New Ukrainian government should be formed by Viktor Yushchenko and Yuliya Tymoshenko

Posted in Europe | 12-Sep-05 | Author: Dmitry Vydrin

Dmitry Vydrin, Adviser to former Ukraine’s Prime Minister Yuliya Tymoshenko, Director of the European Institute for Integration and Development, Ukraine
Dmitry Vydrin, Adviser to former Ukraine’s Prime Minister Yuliya Tymoshenko, Director of the European Institute for Integration and Development, Ukraine
Specially for Eurasian Home

There are several scenarios of developments after Yuliya Tymoshenko’s Cabinet resignation. Now it is difficult to estimate which of them will be implemented.

The first scenario is the most favorable for Ukraine. It implies that the government would be formed under the supervision of Ukrainian President Viktor Yushchenko and Yuliya Tymoshenko, the two leaders of the “Orange Revolution”.

However, the new government should work on a new set of ground rules. If formerly it used to be the political criteria, namely the personal loyalty to the President and Prime Minister, which affected the selection of the Cabinet Members, then from now on the former should be substituted by the criteria of professionalism. It should be a Cabinet of highly experienced managers with unblemished reputation.

In this case Ukraine will manage to get over the political crisis, to avoid a cleavage between the political elites and to escape from the serious social and economic problems.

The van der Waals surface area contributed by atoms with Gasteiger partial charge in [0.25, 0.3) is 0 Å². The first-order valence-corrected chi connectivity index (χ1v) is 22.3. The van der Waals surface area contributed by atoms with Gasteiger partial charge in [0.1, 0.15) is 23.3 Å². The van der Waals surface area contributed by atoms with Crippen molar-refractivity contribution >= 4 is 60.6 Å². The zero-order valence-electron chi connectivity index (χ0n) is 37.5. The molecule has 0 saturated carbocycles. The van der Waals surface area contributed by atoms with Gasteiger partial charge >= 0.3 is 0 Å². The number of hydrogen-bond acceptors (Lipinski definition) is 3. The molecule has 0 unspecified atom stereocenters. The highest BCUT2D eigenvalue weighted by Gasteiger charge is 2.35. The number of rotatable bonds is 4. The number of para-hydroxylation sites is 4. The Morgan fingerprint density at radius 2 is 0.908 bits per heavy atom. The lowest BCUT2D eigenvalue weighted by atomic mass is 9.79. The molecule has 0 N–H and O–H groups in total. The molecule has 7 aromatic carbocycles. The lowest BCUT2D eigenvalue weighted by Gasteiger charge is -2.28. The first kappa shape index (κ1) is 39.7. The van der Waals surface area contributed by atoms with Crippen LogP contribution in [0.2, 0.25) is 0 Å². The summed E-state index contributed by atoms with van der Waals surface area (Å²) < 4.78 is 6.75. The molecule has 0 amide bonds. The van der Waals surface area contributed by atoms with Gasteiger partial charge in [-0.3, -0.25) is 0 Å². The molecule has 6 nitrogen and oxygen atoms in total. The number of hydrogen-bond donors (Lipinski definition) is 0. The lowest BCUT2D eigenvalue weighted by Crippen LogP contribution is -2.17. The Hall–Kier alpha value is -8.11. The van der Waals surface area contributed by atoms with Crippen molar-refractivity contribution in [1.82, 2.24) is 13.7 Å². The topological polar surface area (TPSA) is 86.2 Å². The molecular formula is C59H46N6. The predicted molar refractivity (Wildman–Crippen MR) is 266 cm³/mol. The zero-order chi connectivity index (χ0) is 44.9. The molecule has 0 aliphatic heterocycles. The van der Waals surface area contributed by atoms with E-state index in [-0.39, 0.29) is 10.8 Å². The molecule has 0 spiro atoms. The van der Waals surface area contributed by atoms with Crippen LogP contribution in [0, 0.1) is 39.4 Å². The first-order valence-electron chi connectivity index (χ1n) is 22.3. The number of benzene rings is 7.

The second scenario is unfavorable for Ukraine. It implies the transition of Yuliya Tymoshenko into the opposition to the President and his team.

In this case she can get a parliamentary majority in the upcoming elections to the Verkhovna Rada in spring 2006. It would enable her to become either a Speaker of the Parliament or a Prime Minister again, but this time against Viktor Yushchenko’s will.

Such developments may have extremely harmful effects on the Ukrainian political, economic and social life.

It appears that President Yushchenko is not interested in the implementation of this scenario. The appointment of Yury Yekhanurov as an acting Prime Minister speaks for that.

This appointment is obviously temporary. Yekhanurov is a professional manager, but he does not have sufficient political heft to be a Prime Minister. The Ukrainian political elites won’t accept him in this capacity.

Thus, Yushchenko needs Yekhanurov in order to take a break and to puzzle out the situation. The final decision has not yet been made.

If Viktor Yushchenko fails to come to terms with Yuliya Tymoshenko before the parliamentary elections, the first Deputy Prime Minister Anatoly Kinakh might hold Prime Minister’s office for the period of the election campaign. He can perfectly fit in the position of a technical Prime Minister who would only execute President’s decisions.

As for the role of Russia in these developments, the position of the Kremlin officials is totally ungraspable. The Russian politicians keep making the same mistake by limiting their circle of contacts to repulsive political figures, who are considered by the Ukrainian society to be corruptionists.

Published in: Eurasian Home